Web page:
Centre for Ageing Better
8 Jul 2020
Our Senior Evidence Manager, Dr Emily Andrews, welcomes the stats but warns that sexism and ageism cannot be allowed to hold back older woman in the workplace.
“Sexism and ageism cannot be allowed to hold older women back any longer, as more and more of them stay on in the workforce. We need to do a lot more than we do now to support older workers.
“Today’s figures highlight the growing importance of older women in the workforce. The number of women working in their 50s and 60s has risen by 75% in the last 20 years (2.7 million in 1999 to 4.8 million today), and the average age of retirement for women is now just a year below that of men.
“Rising State Pension age for women is a key part of this, as is the growing number of women working throughout their lives. But even though women are becoming more important in the workplace, we don’t always feel supported at work, and we often end up with far smaller pension pots than men.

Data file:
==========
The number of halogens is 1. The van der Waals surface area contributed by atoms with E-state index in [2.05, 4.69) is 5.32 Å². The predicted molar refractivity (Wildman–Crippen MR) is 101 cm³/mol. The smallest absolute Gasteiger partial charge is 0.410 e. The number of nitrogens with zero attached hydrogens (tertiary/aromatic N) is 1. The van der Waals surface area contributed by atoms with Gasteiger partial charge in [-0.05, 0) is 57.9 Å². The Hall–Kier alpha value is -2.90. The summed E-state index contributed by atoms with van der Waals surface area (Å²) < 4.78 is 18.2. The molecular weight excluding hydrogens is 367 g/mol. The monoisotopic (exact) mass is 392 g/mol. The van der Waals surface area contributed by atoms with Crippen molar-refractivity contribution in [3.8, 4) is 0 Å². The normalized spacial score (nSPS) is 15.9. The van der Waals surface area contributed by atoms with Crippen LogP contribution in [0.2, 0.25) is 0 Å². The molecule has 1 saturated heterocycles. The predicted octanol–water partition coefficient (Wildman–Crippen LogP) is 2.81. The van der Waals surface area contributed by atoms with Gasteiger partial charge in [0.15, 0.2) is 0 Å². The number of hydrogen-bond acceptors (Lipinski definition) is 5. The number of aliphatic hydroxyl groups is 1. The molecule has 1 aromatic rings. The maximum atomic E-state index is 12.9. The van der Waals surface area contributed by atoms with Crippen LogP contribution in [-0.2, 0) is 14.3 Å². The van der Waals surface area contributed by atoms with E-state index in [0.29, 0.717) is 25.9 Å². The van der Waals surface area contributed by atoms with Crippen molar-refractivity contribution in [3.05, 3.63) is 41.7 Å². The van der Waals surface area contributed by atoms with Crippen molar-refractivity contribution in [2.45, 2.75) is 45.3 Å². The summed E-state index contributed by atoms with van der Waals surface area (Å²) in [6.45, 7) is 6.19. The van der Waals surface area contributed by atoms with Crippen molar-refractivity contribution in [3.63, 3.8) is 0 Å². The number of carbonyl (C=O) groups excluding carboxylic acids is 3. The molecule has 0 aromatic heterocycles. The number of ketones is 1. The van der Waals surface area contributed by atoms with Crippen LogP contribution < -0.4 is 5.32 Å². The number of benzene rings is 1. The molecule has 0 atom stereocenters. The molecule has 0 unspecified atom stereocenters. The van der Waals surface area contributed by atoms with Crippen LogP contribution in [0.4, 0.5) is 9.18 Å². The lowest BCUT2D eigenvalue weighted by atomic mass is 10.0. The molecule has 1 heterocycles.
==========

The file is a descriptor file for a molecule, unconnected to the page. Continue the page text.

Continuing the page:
“Whether it’s support to manage caring responsibilities, access to short-term health adjustments to mitigate any challenging symptoms of the menopause, or a signal from the top that ageist and sexist comments won’t be tolerated, there is much employers can do to make the workplace better for older women. We should all be able to look forward to secure and fulfilling work at every stage of our lives.”